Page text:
Farm visas are not the answer to labour shortages

Joanna Howe, Associate Professor at the University of Adelaide Law School, has given an insightful interview on ABC Radio challenging the farming industry’s heavy reliance on seasonal migrant workers.

In particular, Howe notes that visa reforms by the Howard Government that gave farmers greater access to migrant workers “completely changed the nature of the workforce” by pushing Australians out of these jobs and ushering the exploitation and wage theft so prevalent across the industry:

“Over the last two decades, the Howard government visa extensions for backpackers who work in horticulture and the seasonal worker program for Pacific Island workers completely changed the nature of the workforce”…

“That prompted the Australians who worked in the industry, including grey nomads, school leavers and long-term horticulture workers to leave and find other work”…

“Horticulture is an industry where there’s non-compliance with Labour standards… which skews the labour market downwards”…

“If the labour standards were enforced, you would see more Australians [back] in the industry”…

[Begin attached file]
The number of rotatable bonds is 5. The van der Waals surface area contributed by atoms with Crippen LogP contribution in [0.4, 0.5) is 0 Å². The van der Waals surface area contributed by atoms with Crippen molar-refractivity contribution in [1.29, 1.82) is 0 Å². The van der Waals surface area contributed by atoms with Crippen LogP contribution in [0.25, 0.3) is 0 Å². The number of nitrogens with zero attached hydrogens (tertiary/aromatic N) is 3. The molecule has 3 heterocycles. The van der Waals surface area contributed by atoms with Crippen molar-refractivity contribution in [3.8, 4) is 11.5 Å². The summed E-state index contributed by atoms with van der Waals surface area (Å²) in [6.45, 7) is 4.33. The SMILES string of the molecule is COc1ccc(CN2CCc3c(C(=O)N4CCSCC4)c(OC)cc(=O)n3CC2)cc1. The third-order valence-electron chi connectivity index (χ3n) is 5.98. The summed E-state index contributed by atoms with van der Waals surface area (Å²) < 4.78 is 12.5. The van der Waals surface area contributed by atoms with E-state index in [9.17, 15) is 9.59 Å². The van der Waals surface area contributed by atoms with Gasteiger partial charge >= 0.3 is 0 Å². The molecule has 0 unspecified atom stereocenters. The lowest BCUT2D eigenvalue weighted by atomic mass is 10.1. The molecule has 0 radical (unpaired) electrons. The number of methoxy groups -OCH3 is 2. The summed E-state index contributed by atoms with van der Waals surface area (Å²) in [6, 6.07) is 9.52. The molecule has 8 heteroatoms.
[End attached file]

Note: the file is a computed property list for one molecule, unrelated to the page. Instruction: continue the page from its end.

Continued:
As we know, there is abundant evidence of temporary migrants being ruthlessly exploited on Australia’s farms. Many Australian farms have also flat out refused to employ local workers because they have to be paid a legal wage and are far less easy to exploit.

As MB keeps explaining, allowing Australia’s farmers to pluck cheap foreign workers en masse is bad for both wages and long-run productivity.

Australia’s mining industry is world-class and attracts workers to far out places by paying excellent wages.

Cut off the migrant slave labour pipeline and Australian farms will be forced to raise wages. In turn, this will drive farms to automate and lift productivity, boosting both profits and wages.

However, if the government allows farms to continue relying heavily on cheap foreign labour, then capital will shallow, productivity will stagnate, and both wages and profits will decline.

There’s a reason why farms in advanced nations are more likely to involve a handful of workers operating heavy machinery, whereas in low-wage developing countries farms are manned by many workers doing manual labour.

The higher cost of labour in advanced countries forces farms to invest in labour saving machinery, which lifts productivity.

If farm margins are so weak then they should be forced to consolidate, driving economies of scale, improved productivity, and higher profit margins.

The key ingredient for Australian agriculture to flourish is productivity-enhancing automation, not migrant slave labour.

Australians are not inherently lazy. But they do know when they are being exploited and paid slave wages.

Australia’s farm sector coped just fine pre-2000 before the migrant slave labour tap was turned on.

Unconventional Economist

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